Your responsibilities as a tenant

As a secured tenant you have the following responsibilities;

  • to pay the rent
  • look after your property in a ‘tenant like way’
  • allow the landlord or their agents access to repair the property
  • follow the terms within your tenancy agreement, for example,
  • paying for utilities and council tax if you are responsible,
  • respecting your neighbour’s right to quiet enjoyment of their homes
  • not keeping pets etc

Ending the tenancy

As a tenant

If you wish to leave your property you must follow the correct procedure by giving formal written notice. You should consult your tenancy agreement for details of what notice you should give. Usually you must give 28 days notice, if your tenancy rent period is longer than one month you should give equal notice, so for example if you pay your rent every 6 weeks you need to provide 6 weeks notice. The notice must expire on the last day of the tenancy.

If you are joint tenants you should consult with the other tenant before serving notice as it will affect both parties and the other party may be forced to leave even if they do not want to.

If you abandon the property you will still be liable for the rent and the landlord could take you to Court to recover rent arrears, any damages and any additional costs.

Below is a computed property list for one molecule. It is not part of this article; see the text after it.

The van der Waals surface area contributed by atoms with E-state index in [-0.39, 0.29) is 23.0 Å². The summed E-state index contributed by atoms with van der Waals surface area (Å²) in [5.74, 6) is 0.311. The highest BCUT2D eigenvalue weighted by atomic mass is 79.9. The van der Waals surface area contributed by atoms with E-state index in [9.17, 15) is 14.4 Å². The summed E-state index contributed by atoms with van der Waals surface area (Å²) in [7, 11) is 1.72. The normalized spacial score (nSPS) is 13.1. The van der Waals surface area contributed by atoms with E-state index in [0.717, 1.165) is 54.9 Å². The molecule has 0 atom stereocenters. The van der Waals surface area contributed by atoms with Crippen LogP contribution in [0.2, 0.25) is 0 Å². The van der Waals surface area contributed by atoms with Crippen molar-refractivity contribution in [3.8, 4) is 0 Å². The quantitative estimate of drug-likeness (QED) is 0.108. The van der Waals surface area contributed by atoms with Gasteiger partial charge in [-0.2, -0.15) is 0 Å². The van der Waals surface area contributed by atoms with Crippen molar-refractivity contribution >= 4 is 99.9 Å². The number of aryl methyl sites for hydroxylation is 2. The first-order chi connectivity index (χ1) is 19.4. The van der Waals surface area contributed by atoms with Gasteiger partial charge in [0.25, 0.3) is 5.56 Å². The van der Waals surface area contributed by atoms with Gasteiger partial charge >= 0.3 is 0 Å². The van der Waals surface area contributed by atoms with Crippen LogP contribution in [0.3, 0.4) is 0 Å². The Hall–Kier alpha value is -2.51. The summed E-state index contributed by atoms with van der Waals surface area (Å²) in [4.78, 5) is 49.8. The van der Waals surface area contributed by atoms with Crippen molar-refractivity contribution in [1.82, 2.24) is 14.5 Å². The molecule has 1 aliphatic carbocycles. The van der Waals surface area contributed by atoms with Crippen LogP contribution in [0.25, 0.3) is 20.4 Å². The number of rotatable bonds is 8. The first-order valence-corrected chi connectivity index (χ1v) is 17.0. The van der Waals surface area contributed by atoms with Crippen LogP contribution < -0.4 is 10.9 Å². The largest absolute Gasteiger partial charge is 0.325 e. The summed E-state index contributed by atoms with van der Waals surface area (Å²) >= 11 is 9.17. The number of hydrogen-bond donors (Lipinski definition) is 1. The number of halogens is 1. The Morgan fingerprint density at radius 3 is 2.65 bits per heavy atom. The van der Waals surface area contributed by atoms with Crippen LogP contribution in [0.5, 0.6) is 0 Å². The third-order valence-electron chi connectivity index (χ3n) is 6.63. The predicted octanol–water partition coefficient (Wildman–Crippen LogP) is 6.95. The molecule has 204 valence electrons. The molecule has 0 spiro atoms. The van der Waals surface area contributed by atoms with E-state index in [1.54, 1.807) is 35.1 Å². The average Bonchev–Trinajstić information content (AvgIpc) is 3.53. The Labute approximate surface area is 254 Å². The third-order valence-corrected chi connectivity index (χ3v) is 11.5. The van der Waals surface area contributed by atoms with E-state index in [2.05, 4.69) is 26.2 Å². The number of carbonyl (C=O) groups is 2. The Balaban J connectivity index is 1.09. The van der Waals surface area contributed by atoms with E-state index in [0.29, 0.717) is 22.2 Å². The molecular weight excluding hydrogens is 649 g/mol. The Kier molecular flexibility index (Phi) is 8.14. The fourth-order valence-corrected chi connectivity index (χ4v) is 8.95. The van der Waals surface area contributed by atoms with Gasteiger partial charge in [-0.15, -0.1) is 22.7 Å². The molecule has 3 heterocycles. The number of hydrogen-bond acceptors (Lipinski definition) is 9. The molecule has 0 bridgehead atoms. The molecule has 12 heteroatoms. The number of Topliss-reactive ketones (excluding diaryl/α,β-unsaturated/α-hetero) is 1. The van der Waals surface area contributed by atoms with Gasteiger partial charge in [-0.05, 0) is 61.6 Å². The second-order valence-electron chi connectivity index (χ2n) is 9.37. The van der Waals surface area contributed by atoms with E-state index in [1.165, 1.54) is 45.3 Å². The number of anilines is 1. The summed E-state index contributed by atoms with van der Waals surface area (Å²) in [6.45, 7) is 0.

As a landlord

Your landlord will only be able to evict you in certain circumstances. They must have a ground (reason) to evict you and must apply to the Courts for an order in order to legally remove you from the property.

Please read the guide to repossession in secured (council) tenancies for more information on eviction.

Be aware however, should you, someone you live with or a visitor to the property commit anti social behaviour, your tenancy could be demoted making it a lot easier for the landlord to evict you!

Do I have to leave if notice is served on me?

You do not have to leave if notice is given. Failure to leave will result in your landlord taking the matter to Court to gain a Court order for possession. You will have the opportunity at Court to defend the claim and disprove the landlords ground for possession. Costs may be awarded to your landlord if you are unsuccessful which you will have to pay. If you still do not leave the property after a possession order is granted, bailiffs will be instructed to evict you in addition to any rent you will owe.

Other sources of help and information

Shelter is a charity that offers help with housing, mortgage debt or problems with welfare benefits.
Tel: 0808 800 4444

Citizens Advice Bureau
Citizens Advice Bureau can offer free independent and confidential advice on a range problems including housing. 
Tel: 020 7833 2181

Direct Gov
The Government’s own website provides useful information on a whole range of issues.


Term Meaning
Introductory Tenancy Many Local Authorities offer an introductory period of twelve months to new tenants in order to prevent anti-social behaviour within housing. If the tenant has no problems during the introductory period the tenancy will automatically be converted to a secure tenancy and the tenant will benefit from the same right other secure tenants enjoy. However, if the tenant participates in antisocial behaviour during the introductory period they will be evicted.
Demoted Tenancy Your tenancy has been ‘demoted’ by the local authority for a probationary period of twelve months due to anti-social behaviour. A demoted tenancy is used to create a less secure tenancy for a limited period, allowing the landlord the opportunity to evict tenants should anti-social behaviour continue.